A general view of oil tanks in the Transneft-Kozmino Port near the far eastern town of Nakhodka, Russia.
Yuri Maltsev | Reuters
Russia announced on Tuesday it would ban oil sales to countries that abide by a price cap imposed this month by the West, giving its long-awaited response to the most dramatic step taken so far to limit Moscow’s ability to raise funds for its war in Ukraine.
Under the price cap, which took effect on Dec. 5, oil traders must promise not to pay above $60 per barrel for Russian seaborne oil to retain access to Western financing for such crucial aspects of global shipping as insurance.
The cap has been set close to the current price for Russian oil, but far below the prices at which Russia was able to sell it for much of the past year, when windfall energy profits helped Moscow offset the impact of financial sanctions.
Russia is the world’s second largest oil exporter after Saudi Arabia, and any actual disruption to its sales would have far-reaching consequences for global energy supplies.
A decree from President Vladimir Putin, published on a government portal and the Kremlin website, was presented as a direct response to “actions that are unfriendly and contradictory to international law by the United States and foreign states and international organisations joining them”.
The Kremlin ban would halt crude oil sales to countries participating in the price cap from Feb. 1-July 1, 2023. A separate ban on refined oil products such as gasoline and diesel would take effect on a date to be set by the government. Putin would have authority to overrule the measures in special cases.
The West’s price cap, unseen even in the times of the Cold War between the West and the Soviet Union, is aimed at crippling Russian state coffers and Moscow’s military efforts in Ukraine – without upsetting markets by actually blocking Russian supply.
According to Finance Minister Anton Siluanov, Russia’s budget deficit could be wider than the planned 2% of GDP in 2023 as the oil price cap squeezes Russia’s export income – an extra fiscal hurdle for Moscow as it spends heavily on its military campaign in Ukraine.
Some analysts have said that the cap will have little immediate impact on the oil revenues that Moscow is earning, as the price for Russian oil has already fallen close to it. But it could limit Moscow’s ability to profit from future price shocks.
Russian forces shelled and bombed towns and cities in eastern and southern Ukraine again on Tuesday. After a number of dramatic Ukrainian gains in the autumn, the war has entered a slow, grinding phase as bitter winter weather has set in at the front.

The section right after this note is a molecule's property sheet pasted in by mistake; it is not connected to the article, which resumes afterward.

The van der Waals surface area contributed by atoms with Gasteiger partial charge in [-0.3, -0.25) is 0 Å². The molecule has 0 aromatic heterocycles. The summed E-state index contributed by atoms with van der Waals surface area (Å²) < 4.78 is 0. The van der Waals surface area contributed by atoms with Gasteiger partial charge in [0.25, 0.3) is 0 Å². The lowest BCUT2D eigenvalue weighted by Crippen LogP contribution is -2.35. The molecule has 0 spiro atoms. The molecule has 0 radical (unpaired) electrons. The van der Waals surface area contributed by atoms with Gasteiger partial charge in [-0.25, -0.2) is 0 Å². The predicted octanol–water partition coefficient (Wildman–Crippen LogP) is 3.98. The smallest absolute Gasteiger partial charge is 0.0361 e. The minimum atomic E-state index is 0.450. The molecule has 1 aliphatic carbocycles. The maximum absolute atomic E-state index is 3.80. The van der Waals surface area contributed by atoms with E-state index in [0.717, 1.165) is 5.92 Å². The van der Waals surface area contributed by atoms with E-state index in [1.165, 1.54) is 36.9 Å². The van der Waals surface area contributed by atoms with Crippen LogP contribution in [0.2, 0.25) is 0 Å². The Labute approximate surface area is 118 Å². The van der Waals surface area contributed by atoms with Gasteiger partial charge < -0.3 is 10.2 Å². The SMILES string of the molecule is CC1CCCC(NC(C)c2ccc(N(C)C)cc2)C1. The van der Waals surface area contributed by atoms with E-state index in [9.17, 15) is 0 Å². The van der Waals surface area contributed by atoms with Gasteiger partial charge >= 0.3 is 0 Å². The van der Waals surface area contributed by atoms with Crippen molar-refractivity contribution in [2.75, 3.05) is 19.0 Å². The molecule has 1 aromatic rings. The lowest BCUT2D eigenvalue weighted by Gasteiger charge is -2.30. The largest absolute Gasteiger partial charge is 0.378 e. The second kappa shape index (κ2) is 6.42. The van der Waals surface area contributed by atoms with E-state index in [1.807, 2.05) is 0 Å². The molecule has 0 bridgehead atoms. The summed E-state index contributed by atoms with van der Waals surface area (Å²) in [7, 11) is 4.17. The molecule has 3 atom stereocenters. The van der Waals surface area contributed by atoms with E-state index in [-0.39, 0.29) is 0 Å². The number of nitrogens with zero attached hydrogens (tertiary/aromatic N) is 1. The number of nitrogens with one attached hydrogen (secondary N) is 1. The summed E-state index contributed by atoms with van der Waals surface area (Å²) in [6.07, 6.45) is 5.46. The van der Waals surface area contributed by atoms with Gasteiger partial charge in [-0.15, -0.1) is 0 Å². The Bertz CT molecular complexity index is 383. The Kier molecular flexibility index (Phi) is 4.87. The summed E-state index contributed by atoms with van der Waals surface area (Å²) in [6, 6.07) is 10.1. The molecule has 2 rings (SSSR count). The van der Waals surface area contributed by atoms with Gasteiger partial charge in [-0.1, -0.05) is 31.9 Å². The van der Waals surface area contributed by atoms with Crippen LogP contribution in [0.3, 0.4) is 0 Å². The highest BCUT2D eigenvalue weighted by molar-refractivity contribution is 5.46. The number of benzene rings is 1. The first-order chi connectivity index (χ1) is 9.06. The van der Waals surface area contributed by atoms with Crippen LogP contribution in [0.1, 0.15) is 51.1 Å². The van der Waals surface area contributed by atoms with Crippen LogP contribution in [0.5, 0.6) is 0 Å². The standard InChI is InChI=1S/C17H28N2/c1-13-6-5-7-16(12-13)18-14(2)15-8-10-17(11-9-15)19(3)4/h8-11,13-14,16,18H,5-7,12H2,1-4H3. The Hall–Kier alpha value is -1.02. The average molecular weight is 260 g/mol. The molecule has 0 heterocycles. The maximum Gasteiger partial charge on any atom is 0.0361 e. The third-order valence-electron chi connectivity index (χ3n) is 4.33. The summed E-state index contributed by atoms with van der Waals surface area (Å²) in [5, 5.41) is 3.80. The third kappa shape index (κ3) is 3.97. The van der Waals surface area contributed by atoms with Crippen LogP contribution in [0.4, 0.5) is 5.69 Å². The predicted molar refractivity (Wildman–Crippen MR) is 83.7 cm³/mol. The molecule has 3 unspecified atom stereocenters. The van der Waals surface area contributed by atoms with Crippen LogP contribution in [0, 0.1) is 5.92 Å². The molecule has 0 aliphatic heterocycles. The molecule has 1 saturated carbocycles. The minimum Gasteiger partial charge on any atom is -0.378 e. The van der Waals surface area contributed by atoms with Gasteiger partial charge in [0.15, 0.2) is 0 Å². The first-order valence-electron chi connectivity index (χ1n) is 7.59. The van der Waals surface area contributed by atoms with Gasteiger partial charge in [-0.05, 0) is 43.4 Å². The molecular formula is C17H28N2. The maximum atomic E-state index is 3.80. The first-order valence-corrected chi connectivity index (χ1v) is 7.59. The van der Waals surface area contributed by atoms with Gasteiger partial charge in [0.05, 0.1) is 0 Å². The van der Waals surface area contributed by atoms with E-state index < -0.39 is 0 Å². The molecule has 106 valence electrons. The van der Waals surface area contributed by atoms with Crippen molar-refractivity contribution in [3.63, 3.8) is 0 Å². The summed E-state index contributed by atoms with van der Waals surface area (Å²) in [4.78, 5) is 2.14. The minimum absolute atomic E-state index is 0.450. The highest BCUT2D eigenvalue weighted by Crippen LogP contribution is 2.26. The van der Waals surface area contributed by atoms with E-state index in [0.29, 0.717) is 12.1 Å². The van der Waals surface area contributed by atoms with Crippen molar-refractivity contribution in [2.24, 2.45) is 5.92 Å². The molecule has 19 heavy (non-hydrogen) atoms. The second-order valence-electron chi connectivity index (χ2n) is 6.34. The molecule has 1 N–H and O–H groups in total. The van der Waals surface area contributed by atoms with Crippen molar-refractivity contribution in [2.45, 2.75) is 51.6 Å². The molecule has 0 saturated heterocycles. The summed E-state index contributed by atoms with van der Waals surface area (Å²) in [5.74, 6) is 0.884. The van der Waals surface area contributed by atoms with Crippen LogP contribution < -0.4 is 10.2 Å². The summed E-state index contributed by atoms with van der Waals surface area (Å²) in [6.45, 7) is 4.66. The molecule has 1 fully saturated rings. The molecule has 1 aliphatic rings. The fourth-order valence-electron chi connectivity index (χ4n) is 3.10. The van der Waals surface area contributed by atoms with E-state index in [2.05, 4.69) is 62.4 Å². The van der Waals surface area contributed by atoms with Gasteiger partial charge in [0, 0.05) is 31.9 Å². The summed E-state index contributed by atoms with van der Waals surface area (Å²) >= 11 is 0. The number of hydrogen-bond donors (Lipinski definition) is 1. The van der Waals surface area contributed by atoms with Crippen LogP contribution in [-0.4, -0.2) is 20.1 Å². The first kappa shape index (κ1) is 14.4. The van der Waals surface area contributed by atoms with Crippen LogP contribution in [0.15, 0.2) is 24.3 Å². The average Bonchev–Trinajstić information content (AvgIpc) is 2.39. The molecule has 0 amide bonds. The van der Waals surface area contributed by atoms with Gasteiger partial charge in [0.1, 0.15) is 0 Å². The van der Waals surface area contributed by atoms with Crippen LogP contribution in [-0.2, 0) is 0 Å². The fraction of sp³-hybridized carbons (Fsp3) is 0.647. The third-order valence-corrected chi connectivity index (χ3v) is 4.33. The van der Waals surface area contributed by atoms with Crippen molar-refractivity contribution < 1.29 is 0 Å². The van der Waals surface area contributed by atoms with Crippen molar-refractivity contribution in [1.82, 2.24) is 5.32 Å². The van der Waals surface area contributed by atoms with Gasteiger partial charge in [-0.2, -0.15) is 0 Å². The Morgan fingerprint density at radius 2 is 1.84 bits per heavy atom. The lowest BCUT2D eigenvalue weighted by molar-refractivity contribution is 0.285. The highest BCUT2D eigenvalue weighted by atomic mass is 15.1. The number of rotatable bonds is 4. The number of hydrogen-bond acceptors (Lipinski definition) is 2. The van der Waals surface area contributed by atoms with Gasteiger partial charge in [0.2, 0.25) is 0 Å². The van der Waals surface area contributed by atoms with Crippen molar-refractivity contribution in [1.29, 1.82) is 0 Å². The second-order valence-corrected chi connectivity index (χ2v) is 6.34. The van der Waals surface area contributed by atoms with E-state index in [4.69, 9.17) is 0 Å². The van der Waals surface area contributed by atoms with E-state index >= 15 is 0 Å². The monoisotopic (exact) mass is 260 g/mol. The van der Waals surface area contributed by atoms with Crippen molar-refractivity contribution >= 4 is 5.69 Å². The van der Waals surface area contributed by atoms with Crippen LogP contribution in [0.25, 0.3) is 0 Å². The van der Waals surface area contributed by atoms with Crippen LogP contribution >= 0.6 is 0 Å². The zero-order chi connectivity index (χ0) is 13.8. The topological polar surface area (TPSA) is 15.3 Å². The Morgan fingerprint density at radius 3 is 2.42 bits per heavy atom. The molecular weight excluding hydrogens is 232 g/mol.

The heaviest fighting has been around the eastern city of Bakhmut, which Russia has been trying for months to storm at huge cost in lives, and further north in the cities of Svatove and Kreminna, where Ukraine is trying to break Russian defensive lines.
In Bakhmut, home to 70,000 people before the war and now mostly a bomb-wracked ghost town, Reuters reporters saw fires burning in a large residential building, while debris littered the streets and most buildings had had their windows blown out.
“Our building is destroyed. There was a shop in our building, now it’s not there anymore,” said Oleksandr, 85, adding he was the only remaining resident there.
Nearby, 73-year-old Pilaheia said she had long got used to the “constant explosions”.
Britain’s Ministry of Defence said in an update: “Russia continues to initiate frequent small-scale assaults in these areas (of Bakhmut and Svatove), although little territory has changed hands.”
Putin has repeatedly spoken of a desire for peace talks in comments in recent days. But his foreign minister Sergei Lavrov made clear Moscow still has a list of preconditions, including that Ukraine recognize Russia’s conquest by force of around a fifth of Ukrainian territory, which it says it has annexed.
Kyiv says it is winning the war and will never agree to relinquish its land.
TASS news agency quoted Lavrov as saying late on Monday: “Our proposals for the demilitarization and denazification of the territories controlled by the regime, the elimination of threats to Russia’s security emanating from there, including our new lands, are well known to the enemy.
“The point is simple: Fulfil them for your own good. Otherwise, the issue will be decided by the Russian army.”
Ukrainian President Volodymyr Zelenskyy said that as a result of attacks on Ukraine’s energy infrastructure nearly nine million people were currently without power – equal to about a quarter of the country’s population.
Russia has openly been targeting Ukrainian energy infrastructure with missiles and drones since October, in what Kyiv says are strikes with no conceivable military purpose solely designed to harm civilians. Moscow says the aim is to reduce Ukraine’s ability to fight.
What had been intended as a campaign to subdue Ukraine within days has been a military fiasco for the Kremlin, whose forces were defeated on the outskirts of Kyiv in the spring and forced to flee other areas in the autumn.
Putin has responded by summoning hundreds of thousands of reservists for the first time since World War Two to fight in his “special military operation”.
In the latest humiliating setback for Russia’s military, a suspected Ukrainian drone reached the main base for Russia’s long-range strategic bomber fleet, hundreds of kilometres inside Russian air space, on Monday. Moscow said it had shot the drone down but acknowledged at least three servicemen were killed.
It was the second time the base had been hit since the start of December, a sign that Russia has yet to plug the gap in its air defences that made the audacious attack possible.